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    I bought a Dyna III some time ago in prep for a rebuild. So now I'm rebuilding a 78 Moto Guzzi T3, and the instructions I have are exactly the same as the ones you show, except the model number is different D37-1, and it says at least 5 ohms primary resistance. Since I have new coils I've been running with the points that are 3 ohms I'm wondering if I'll end up burning up the output amp if I install it? I may just stick with points for that reason. But the electronics unit looks the same outwardly...would they really have designed a different unit with a lower output for Guzzi's, doesn't make a lotta sense to me.

    roy
    #9
  10. photorider

    photorider Been here awhile

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    Sensor plate coming loose is a common problem which creates the symptoms you describe (it's how the system is grounded)
    #10
  11. Sabre170

    Sabre170 Been here awhile

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    Is this across both coils or across just one of the coil? In other words, 3ohms for each right and left coil for a total of 6 ohms or is it at least 1.5 ohms left and right for a total of at least 3 ohms?

    Just curious as I will likely be doing a Dyna install soon and just want to make sure I have healthy coils to use prior to install.
    #11
  12. disston

    disston ShadeTreeExpert

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    You are thinking if installing a Dyna III and to discuss that you have picked a thread from 4 years ago where the guy had a failed Dyna III. Furthermore this problem was never resolved.

    The number of threads here about failed electronic ignitions are numerous. Legion. The individual parts for a Dyna III are not available and you will have to buy another complete kit if either the Box or the Sender fails. You will also prolly not know which it is that fails so another complete kit is what you need anyway.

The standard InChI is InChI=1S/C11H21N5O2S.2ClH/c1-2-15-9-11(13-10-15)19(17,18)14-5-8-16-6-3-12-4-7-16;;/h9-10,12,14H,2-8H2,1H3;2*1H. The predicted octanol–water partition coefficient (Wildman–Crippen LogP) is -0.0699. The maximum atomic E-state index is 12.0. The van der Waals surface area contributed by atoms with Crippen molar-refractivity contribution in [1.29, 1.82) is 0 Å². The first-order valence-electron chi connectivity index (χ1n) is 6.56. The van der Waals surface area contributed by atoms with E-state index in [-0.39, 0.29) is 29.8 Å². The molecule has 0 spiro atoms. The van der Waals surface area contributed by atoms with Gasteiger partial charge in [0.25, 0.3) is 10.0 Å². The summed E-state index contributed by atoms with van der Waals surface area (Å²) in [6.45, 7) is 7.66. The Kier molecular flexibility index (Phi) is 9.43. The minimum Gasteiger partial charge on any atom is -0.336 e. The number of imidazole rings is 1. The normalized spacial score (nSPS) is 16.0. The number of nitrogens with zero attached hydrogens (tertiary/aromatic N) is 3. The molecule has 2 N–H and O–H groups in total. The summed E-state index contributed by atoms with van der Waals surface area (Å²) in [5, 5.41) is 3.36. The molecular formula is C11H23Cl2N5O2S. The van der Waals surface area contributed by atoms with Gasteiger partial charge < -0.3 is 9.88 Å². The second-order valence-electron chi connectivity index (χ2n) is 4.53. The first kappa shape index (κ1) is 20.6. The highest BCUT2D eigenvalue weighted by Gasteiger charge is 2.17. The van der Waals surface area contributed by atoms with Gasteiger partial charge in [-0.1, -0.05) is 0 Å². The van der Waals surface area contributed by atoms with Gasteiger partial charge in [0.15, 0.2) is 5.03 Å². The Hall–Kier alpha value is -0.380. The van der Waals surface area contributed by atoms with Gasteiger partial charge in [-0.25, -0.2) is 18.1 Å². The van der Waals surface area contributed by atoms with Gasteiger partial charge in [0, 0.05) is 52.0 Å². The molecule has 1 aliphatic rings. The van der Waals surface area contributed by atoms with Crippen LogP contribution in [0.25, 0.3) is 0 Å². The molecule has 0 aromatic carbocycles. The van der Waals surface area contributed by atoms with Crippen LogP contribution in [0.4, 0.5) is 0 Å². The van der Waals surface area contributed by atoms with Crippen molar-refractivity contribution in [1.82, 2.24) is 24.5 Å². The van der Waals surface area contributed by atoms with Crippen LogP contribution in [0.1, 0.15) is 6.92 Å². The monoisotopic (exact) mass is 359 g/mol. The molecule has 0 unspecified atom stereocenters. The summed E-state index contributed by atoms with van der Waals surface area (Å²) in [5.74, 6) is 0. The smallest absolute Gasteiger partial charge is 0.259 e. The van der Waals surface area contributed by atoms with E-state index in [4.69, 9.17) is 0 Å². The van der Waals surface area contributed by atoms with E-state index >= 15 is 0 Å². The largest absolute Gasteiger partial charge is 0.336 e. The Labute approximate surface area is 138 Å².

If I'm not mistaken the Dyna III uses the OEM advance unit and the magnets are secured to it by set screws. Beware when you want to revert to the OEM system the points will not like the damage to the advance points cam caused by the set screws. (I once had a Dyna III)

    You have been warned about these problems so you carry the complete points ignition only now it is rusty and wet from being at the bottom of some place wrapped in a plastic bag to insure it never dries out.

    If this is for your 1978 or 1973 bike you have time tested and proven ignition systems that are easy to tend to if needed when on the road. If the Dyna III ever fails you can give up before you even start and call a tow truck. it's the only way you are going to get anywhere unless you plan to push.

    There are advantages to the Dyna III system but you can have all of those advantages and keep the points by installing a Booster instead of the Dyna IIL A Booster is the preferred equipment for many if not most Airhead riders. I don't know if we have had a Poll on that subject? Maybe it's lost with the updated software? (I seem to remember a Poll that didn't have all choices?)

    With a Booster if the Box ever fails, and they all fail someday, you merely move a couple of wires, revert back to the OEM system which is still in place on the bike and continue on your way.

    If you really gotta go with an all electronic system there are better choices than Dyna III but I think they are more expensive. A Booster is less than a hundred bucks.
    #12
  13. Sabre170

    Sabre170 Been here awhile

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    all of your opinions have been noted and were already taken into consideration. You mention other alternatives and cheaper and such.....well, FWIW, this will cost me $0 to do the "upgrade" (if you choose to call it that) as I already have a spare Dyna III lying around (long story). So, the cost is only manual labor and time.

    I am fully aware of the pros and cons of such a change, and have already done much reading on these.